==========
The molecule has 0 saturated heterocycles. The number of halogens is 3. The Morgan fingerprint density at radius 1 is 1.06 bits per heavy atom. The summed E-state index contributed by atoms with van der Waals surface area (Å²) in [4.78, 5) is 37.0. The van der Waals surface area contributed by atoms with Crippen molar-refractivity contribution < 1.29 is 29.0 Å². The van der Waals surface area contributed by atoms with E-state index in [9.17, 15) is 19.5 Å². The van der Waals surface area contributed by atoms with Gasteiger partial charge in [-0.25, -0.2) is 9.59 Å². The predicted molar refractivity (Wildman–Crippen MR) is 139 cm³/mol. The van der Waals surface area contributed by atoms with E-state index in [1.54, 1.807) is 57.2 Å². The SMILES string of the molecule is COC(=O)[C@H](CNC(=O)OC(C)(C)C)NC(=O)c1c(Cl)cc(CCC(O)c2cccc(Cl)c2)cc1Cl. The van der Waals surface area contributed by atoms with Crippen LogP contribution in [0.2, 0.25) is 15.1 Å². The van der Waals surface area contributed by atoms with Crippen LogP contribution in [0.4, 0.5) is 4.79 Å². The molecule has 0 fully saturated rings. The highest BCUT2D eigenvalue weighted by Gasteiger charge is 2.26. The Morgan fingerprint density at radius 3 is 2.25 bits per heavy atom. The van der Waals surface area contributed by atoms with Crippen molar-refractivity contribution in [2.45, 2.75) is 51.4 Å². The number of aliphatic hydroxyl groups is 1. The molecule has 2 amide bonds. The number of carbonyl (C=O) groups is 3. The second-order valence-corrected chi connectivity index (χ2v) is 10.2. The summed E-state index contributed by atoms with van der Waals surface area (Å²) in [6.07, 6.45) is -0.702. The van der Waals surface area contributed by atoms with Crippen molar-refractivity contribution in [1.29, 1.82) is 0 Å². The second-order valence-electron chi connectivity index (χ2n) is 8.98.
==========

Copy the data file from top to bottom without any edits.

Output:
The molecule has 0 saturated heterocycles. The number of halogens is 3. The Morgan fingerprint density at radius 1 is 1.06 bits per heavy atom. The summed E-state index contributed by atoms with van der Waals surface area (Å²) in [4.78, 5) is 37.0. The van der Waals surface area contributed by atoms with Crippen molar-refractivity contribution < 1.29 is 29.0 Å². The van der Waals surface area contributed by atoms with E-state index in [9.17, 15) is 19.5 Å². The van der Waals surface area contributed by atoms with Gasteiger partial charge in [-0.25, -0.2) is 9.59 Å². The predicted molar refractivity (Wildman–Crippen MR) is 139 cm³/mol. The van der Waals surface area contributed by atoms with E-state index in [1.54, 1.807) is 57.2 Å². The SMILES string of the molecule is COC(=O)[C@H](CNC(=O)OC(C)(C)C)NC(=O)c1c(Cl)cc(CCC(O)c2cccc(Cl)c2)cc1Cl. The van der Waals surface area contributed by atoms with Crippen LogP contribution in [0.2, 0.25) is 15.1 Å². The van der Waals surface area contributed by atoms with Crippen LogP contribution in [0.4, 0.5) is 4.79 Å². The molecule has 0 fully saturated rings. The highest BCUT2D eigenvalue weighted by Gasteiger charge is 2.26. The Morgan fingerprint density at radius 3 is 2.25 bits per heavy atom. The van der Waals surface area contributed by atoms with Crippen molar-refractivity contribution in [2.45, 2.75) is 51.4 Å². The number of aliphatic hydroxyl groups is 1. The molecule has 2 amide bonds. The number of carbonyl (C=O) groups is 3. The second-order valence-corrected chi connectivity index (χ2v) is 10.2. The summed E-state index contributed by atoms with van der Waals surface area (Å²) in [6.07, 6.45) is -0.702. The van der Waals surface area contributed by atoms with Crippen molar-refractivity contribution in [1.29, 1.82) is 0 Å². The second-order valence-electron chi connectivity index (χ2n) is 8.98.